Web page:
There is growing evidence that the CDS is characterized by adequate psychometric properties when applied to cardiac samples. Reliability has been found to be high across cardiac samples when assessed in terms of internal consistency (coefficient alphas have ranged from 0.88 to 0.92). Moreover, the validity of the CDS has been used successfully to discriminate between cardiac patients diagnosed as depressed vs. nondepressed. The CDS has also been found to have good concurrent validity with the BDI-2 (ranging from 0.69 to 0.73) and the STAI (r = 0.80) [13, 26, 27]. Consistent with this, the current study also found that the CDS and the BDI-2 demonstrated good concurrent validity as seen in the significant correlations between the CDS and the BDI-2 and the anxiety, quality-of-life and social support measures [13, 24, 27]. The correlations between the CDS, BDI-2 and the STAI were within the ranges found in previous research examining the psychometric properties of the CDS . The moderate to strong correlation between the CDS and the BDI-2 scores for the current sample indicating a moderate concurrent validity suggests that the two scales are comparable. Both the BDI-2 and CDS correlated moderately to strongly with the STAI. Moderate to strong correlations obtained between depression and anxiety measures have typically been found in cardiac populations and may also be indicative of the co-morbid depressive and anxiety symptoms experienced by these populations . The internal consistency of the CDS scores in the current study was compatible with the values obtained by the original authors and other researchers.
It should be noted that the current sample of CHD patients reported a high CDS mean score compared to previous cardiac samples . This may be partly explained by the high proportion of the current sample being overseas-born who have been previously found to have higher levels of depression and anxiety  which could have contributed to the higher mean depression score. It is possible that depression could have preceded the development of CHD in these participants.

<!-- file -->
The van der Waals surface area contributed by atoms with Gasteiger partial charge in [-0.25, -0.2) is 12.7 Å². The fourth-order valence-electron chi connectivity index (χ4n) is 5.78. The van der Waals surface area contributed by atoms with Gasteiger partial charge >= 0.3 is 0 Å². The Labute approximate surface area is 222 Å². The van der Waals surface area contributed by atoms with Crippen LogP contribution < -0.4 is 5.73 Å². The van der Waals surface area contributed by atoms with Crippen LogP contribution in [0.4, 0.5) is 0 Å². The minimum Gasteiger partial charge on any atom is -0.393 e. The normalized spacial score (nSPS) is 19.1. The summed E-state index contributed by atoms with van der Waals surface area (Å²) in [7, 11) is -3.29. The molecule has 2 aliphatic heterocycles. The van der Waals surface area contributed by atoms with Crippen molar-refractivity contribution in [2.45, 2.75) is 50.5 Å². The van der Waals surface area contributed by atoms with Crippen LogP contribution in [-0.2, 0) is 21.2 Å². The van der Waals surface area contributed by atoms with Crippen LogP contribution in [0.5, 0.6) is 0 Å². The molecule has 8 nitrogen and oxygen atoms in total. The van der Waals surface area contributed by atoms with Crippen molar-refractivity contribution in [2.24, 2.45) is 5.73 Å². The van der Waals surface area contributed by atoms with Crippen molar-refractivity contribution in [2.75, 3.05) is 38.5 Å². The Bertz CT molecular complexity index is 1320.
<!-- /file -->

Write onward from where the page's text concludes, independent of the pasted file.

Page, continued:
In the current study, depressed participants were determined by a BDI-2 score of 10 or more. Both the CDS and the BDI-2 identified that almost one in four patients (25% vs. 24.3%) had symptoms indicative of mild to moderate depression. These results are comparable to those reported by Wise, Harris and Carter (2006)  who found that the CDS classified 17% of their cardiac outpatient sample as mild to moderately depressed and other studies which found mild to moderate depression in 17-30% of cardiac patients [10, 34]
While the BDI-2 suggested that 14.5% had symptoms indicative of severe depression, the CDS indicated that in the same cohort, 27.6% of patients were suffering severe depression which is almost one in three patients as opposed to almost one in six by the BDI-2. This discrepancy may be due to the CDS items detecting more severe symptomatology compared to the BDI-2, the cut-off score used for detecting severe depression with the CDS and the possibility that the CDS may be overdiagnosing severe depression in this sample. However, these results are comparable to previous research which found that the CDS classified 21-25% of cardiac outpatients as severely depressed [10, 11, 15, 18, 27] and that around one-third of cardiac patients meet criteria for depression 3 to 4 months after a cardiac event .
Limitations and future directions
A major limitation of the current study is that no diagnostic interviews to assess for Major Depressive Disorder or Episode were concurrently undertaken with participants to validate the levels of depression found with the CDS and the BDI-II. The current study was not able to evaluate the sensitivity or specificity of the CDS in a fully meaningful way. Further research employing larger sample sizes is required to determine whether the CDS is a more sensitive measure of depression in the 3–4 month time period after a cardiac event or whether the CDS is yielding more false positives. The current results need to be replicated given that the current sample was less than what has been recommended for conducting factor analysis with suggestions that a minimum sample size of 200 be used . Future research should also examine the CDS with other screening measures for depression and anxiety that have fewer somatic items such as the Hospital Anxiety and Depression Scale (HADS).
Another limitation is that no information was gathered from those that declined to participate and no comparison can be made between this sample and those that agreed to participate in the current study.